At this time, the chief priest intervened and said, “O King, the sacrifice is not yet complete. Takshaka, whose destruction you desired, is still alive. Wait till he is falling to the fire, before you begin giving gifts to Brahmanas.”
Janamejaya said, “Why is it that Takshaka is still alive? Invoke the Mantra with his name and make him fall into the fire.”
The priests uttered the appropriate incantations, but nothing happened. They then looked at the omens in the air, and used their spiritual power to divine the cause. Finally, the head priest said, “O King, Takshaka has sought asylum from Indra. The Lord of the Devas is protecting him in his palace, that is why our Mantras have not worked.”
The king said, “Then utter the Mantra in such a way that Takshaka may be impelled to fall into this fire, even though Indra has given him sanctuary.”
The chief priest then invoked a powerful Mantra and said, “May Takshaka fall into this fire, accompanied by Indra.”
Such was the potency of the invocation, that both Indra and Takshaka started falling into the sacrificial fire, bound to each other. When Indra saw that his friend’s fate was inevitable, he let go of Takshaka and decided to save himself. Takshaka then started falling alone into the fire.
At this moment, Astika said, “STAY! Takshaka may your fall be arrested!”. He then turned to the King and said, “This is the boon that I seek of you. May you stop the sacrifice at this time. You have already killed millions of snakes in revenge for your father’s death. I am a Brahmana, but my mother Jaratkaru, is the sister of Vasuki, the foremost of the serpents.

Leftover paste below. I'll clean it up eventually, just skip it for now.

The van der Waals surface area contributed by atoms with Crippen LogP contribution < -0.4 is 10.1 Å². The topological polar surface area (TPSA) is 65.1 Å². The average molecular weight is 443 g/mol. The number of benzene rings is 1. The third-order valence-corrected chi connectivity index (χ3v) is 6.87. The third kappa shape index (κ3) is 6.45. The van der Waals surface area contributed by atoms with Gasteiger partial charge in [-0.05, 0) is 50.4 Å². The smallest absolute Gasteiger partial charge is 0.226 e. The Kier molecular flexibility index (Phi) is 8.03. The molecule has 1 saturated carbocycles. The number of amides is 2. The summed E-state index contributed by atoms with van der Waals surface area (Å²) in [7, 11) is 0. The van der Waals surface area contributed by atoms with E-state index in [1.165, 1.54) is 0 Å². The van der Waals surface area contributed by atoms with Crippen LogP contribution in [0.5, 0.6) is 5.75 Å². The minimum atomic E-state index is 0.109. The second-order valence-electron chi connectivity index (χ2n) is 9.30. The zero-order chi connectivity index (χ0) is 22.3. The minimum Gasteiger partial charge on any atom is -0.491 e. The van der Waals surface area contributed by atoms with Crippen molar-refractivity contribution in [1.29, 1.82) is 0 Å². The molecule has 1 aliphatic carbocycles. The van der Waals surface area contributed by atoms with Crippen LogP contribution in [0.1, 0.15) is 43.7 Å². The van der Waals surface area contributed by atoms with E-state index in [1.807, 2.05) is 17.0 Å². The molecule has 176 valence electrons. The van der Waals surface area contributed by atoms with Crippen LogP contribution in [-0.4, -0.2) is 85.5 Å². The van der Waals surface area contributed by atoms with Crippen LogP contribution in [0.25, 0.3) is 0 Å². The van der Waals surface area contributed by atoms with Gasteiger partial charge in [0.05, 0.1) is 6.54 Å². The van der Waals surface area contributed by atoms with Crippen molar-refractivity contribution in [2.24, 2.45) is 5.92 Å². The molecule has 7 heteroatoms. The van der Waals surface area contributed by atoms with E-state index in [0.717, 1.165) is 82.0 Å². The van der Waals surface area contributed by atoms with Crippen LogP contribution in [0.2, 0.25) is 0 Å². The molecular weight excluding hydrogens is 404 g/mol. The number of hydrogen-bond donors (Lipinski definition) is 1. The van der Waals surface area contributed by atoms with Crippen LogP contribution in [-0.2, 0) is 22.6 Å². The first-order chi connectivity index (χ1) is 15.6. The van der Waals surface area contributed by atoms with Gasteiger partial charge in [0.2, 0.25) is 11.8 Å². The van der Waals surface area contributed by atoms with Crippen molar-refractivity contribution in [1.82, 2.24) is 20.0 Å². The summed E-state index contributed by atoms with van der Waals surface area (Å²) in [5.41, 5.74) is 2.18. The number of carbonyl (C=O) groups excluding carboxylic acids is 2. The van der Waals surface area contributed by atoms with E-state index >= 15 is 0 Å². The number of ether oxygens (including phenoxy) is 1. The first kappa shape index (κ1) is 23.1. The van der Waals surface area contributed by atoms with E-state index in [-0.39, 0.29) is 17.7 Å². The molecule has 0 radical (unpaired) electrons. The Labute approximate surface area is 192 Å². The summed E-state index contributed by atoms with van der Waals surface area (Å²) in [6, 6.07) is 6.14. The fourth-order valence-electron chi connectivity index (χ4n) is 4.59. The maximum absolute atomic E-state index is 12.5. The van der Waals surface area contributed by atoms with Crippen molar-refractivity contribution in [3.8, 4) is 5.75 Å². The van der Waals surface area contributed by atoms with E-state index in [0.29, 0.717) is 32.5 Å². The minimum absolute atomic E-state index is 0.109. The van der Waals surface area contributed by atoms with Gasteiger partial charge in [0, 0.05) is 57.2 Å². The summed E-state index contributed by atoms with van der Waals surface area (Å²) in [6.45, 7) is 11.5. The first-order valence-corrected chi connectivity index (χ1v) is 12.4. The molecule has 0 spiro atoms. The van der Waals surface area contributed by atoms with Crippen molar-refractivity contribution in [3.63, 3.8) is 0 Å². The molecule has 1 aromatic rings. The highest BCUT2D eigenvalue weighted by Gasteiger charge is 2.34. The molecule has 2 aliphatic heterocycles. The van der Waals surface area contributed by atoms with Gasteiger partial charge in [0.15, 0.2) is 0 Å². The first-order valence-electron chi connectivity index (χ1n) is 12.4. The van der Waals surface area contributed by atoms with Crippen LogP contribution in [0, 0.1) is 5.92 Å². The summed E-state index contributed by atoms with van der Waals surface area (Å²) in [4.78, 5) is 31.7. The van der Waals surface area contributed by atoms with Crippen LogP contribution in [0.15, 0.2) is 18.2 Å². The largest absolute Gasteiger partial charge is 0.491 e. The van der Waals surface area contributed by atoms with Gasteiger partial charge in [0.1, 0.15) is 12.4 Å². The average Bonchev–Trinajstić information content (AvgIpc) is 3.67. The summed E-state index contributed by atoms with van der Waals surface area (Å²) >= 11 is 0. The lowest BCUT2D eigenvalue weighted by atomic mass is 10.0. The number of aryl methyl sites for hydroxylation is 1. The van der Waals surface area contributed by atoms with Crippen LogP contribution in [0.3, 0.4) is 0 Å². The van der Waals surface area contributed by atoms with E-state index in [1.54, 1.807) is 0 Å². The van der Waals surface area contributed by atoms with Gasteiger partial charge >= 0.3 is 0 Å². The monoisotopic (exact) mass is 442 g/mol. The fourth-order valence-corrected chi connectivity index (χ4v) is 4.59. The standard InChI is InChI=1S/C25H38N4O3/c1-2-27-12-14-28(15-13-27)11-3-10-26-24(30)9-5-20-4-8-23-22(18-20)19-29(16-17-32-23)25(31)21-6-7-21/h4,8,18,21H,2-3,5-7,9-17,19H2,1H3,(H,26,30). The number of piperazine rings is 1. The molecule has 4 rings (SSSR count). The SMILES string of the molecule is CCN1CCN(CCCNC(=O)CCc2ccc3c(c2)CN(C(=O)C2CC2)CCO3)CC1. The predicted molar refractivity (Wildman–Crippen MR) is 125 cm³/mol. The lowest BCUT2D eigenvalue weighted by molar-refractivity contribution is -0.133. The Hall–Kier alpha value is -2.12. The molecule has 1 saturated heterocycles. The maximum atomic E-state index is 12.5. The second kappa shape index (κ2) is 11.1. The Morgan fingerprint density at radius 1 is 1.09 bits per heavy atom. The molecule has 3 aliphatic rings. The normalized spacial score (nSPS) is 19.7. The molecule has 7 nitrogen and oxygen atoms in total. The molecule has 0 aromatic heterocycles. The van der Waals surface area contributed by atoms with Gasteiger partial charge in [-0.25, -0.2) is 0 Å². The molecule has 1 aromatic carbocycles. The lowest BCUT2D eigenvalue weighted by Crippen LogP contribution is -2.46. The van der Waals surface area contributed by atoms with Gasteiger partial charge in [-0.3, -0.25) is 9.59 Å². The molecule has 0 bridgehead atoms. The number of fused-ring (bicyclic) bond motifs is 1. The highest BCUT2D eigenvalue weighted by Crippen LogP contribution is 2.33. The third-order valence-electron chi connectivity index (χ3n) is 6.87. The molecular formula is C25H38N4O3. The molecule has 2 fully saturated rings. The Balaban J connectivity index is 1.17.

She sent me here to stop your sacrifice and to save her kinsmen. Even Lord Brahma desires that you should remain content with slaying so many evil snakes. The snakes that are left still (excluding of course, this vain Takshaka), are virtuous and not deserving to be destroyed. Your glory will only increase if spare their lives.”
King Janamejaya demurred. At this point Vyasa spoke to him, and advised him to grant Astika’s request. Thus advised by the sage for whom he had so much respect, the King gave orders for the sacrifice to end.
The King then bestowed great riches upon Astika and all the priests who had conducted the sacrifice. He gave special honor and a great amount of wealth to Lohitaksha, the master builder who had foretold that the sacrifice would be stopped by a Brahmana.
This is the story of the great snake sacrifice conducted by King Janamejaya. The tradition is that whoever hears this story will have nothing to fear from snakes.